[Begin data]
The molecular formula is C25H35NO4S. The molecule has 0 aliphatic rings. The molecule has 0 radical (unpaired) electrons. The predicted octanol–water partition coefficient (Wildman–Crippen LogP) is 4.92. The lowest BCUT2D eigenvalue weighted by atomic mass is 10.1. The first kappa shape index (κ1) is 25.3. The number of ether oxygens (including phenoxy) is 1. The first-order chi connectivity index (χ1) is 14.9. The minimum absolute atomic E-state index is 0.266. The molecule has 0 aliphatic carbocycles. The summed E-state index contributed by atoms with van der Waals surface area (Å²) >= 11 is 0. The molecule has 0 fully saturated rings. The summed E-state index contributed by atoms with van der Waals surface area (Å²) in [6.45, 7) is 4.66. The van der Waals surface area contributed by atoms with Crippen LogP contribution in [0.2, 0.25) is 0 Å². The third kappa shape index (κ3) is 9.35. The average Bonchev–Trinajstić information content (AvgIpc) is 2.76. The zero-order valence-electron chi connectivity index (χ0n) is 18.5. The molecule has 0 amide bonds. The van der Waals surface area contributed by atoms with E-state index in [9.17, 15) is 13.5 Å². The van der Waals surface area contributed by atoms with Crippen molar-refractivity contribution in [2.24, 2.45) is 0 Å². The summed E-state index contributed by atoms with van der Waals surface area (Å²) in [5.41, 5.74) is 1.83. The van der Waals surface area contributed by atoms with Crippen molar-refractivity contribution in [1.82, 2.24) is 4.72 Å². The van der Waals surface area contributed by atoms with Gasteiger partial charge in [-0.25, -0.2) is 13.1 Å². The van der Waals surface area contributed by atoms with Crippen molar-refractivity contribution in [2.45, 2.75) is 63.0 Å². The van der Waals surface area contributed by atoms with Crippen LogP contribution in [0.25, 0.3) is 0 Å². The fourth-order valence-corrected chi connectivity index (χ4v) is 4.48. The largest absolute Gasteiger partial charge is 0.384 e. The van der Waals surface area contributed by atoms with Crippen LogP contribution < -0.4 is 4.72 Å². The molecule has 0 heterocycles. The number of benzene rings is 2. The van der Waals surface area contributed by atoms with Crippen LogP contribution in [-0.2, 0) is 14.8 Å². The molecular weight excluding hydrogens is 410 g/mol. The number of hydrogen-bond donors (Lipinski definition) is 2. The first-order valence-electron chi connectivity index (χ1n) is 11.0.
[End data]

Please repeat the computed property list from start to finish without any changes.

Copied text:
The molecular formula is C25H35NO4S. The molecule has 0 aliphatic rings. The molecule has 0 radical (unpaired) electrons. The predicted octanol–water partition coefficient (Wildman–Crippen LogP) is 4.92. The lowest BCUT2D eigenvalue weighted by atomic mass is 10.1. The first kappa shape index (κ1) is 25.3. The number of ether oxygens (including phenoxy) is 1. The first-order chi connectivity index (χ1) is 14.9. The minimum absolute atomic E-state index is 0.266. The molecule has 0 aliphatic carbocycles. The summed E-state index contributed by atoms with van der Waals surface area (Å²) >= 11 is 0. The molecule has 0 fully saturated rings. The summed E-state index contributed by atoms with van der Waals surface area (Å²) in [6.45, 7) is 4.66. The van der Waals surface area contributed by atoms with Crippen LogP contribution in [0.2, 0.25) is 0 Å². The third kappa shape index (κ3) is 9.35. The average Bonchev–Trinajstić information content (AvgIpc) is 2.76. The zero-order valence-electron chi connectivity index (χ0n) is 18.5. The molecule has 0 amide bonds. The van der Waals surface area contributed by atoms with E-state index in [9.17, 15) is 13.5 Å². The van der Waals surface area contributed by atoms with Crippen molar-refractivity contribution in [2.24, 2.45) is 0 Å². The summed E-state index contributed by atoms with van der Waals surface area (Å²) in [5.41, 5.74) is 1.83. The van der Waals surface area contributed by atoms with Crippen molar-refractivity contribution in [1.82, 2.24) is 4.72 Å². The van der Waals surface area contributed by atoms with Gasteiger partial charge in [-0.25, -0.2) is 13.1 Å². The van der Waals surface area contributed by atoms with Crippen molar-refractivity contribution in [2.45, 2.75) is 63.0 Å². The van der Waals surface area contributed by atoms with Crippen LogP contribution in [0.25, 0.3) is 0 Å². The fourth-order valence-corrected chi connectivity index (χ4v) is 4.48. The largest absolute Gasteiger partial charge is 0.384 e. The van der Waals surface area contributed by atoms with Crippen LogP contribution < -0.4 is 4.72 Å². The molecule has 0 heterocycles. The number of benzene rings is 2. The van der Waals surface area contributed by atoms with Crippen LogP contribution in [-0.2, 0) is 14.8 Å². The molecular weight excluding hydrogens is 410 g/mol. The number of hydrogen-bond donors (Lipinski definition) is 2. The first-order valence-electron chi connectivity index (χ1n) is 11.0.